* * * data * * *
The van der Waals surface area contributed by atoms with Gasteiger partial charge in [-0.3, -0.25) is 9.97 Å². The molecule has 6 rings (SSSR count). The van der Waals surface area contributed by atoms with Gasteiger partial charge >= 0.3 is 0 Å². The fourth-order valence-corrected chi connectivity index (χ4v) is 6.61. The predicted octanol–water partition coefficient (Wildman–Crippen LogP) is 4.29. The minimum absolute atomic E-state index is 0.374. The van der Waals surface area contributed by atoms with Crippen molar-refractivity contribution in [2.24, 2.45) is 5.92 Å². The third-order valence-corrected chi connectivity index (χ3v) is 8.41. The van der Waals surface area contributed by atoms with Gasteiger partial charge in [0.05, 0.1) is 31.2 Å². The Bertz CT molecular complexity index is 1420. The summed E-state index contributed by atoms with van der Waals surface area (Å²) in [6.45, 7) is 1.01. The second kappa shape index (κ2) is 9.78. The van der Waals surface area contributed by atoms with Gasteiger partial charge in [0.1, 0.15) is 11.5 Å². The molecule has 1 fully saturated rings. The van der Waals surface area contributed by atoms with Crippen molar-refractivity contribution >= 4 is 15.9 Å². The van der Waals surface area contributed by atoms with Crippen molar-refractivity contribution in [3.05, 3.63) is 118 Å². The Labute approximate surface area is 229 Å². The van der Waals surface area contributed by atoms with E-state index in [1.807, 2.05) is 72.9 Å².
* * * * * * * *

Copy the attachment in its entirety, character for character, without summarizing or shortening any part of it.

The van der Waals surface area contributed by atoms with Gasteiger partial charge in [-0.3, -0.25) is 9.97 Å². The molecule has 6 rings (SSSR count). The van der Waals surface area contributed by atoms with Gasteiger partial charge >= 0.3 is 0 Å². The fourth-order valence-corrected chi connectivity index (χ4v) is 6.61. The predicted octanol–water partition coefficient (Wildman–Crippen LogP) is 4.29. The minimum absolute atomic E-state index is 0.374. The van der Waals surface area contributed by atoms with Crippen molar-refractivity contribution in [2.24, 2.45) is 5.92 Å². The third-order valence-corrected chi connectivity index (χ3v) is 8.41. The van der Waals surface area contributed by atoms with Gasteiger partial charge in [0.05, 0.1) is 31.2 Å². The Bertz CT molecular complexity index is 1420. The summed E-state index contributed by atoms with van der Waals surface area (Å²) in [6.45, 7) is 1.01. The second kappa shape index (κ2) is 9.78. The van der Waals surface area contributed by atoms with Gasteiger partial charge in [0.1, 0.15) is 11.5 Å². The molecule has 1 fully saturated rings. The van der Waals surface area contributed by atoms with Crippen molar-refractivity contribution >= 4 is 15.9 Å². The van der Waals surface area contributed by atoms with Crippen molar-refractivity contribution in [3.05, 3.63) is 118 Å². The Labute approximate surface area is 229 Å². The van der Waals surface area contributed by atoms with E-state index in [1.807, 2.05) is 72.9 Å².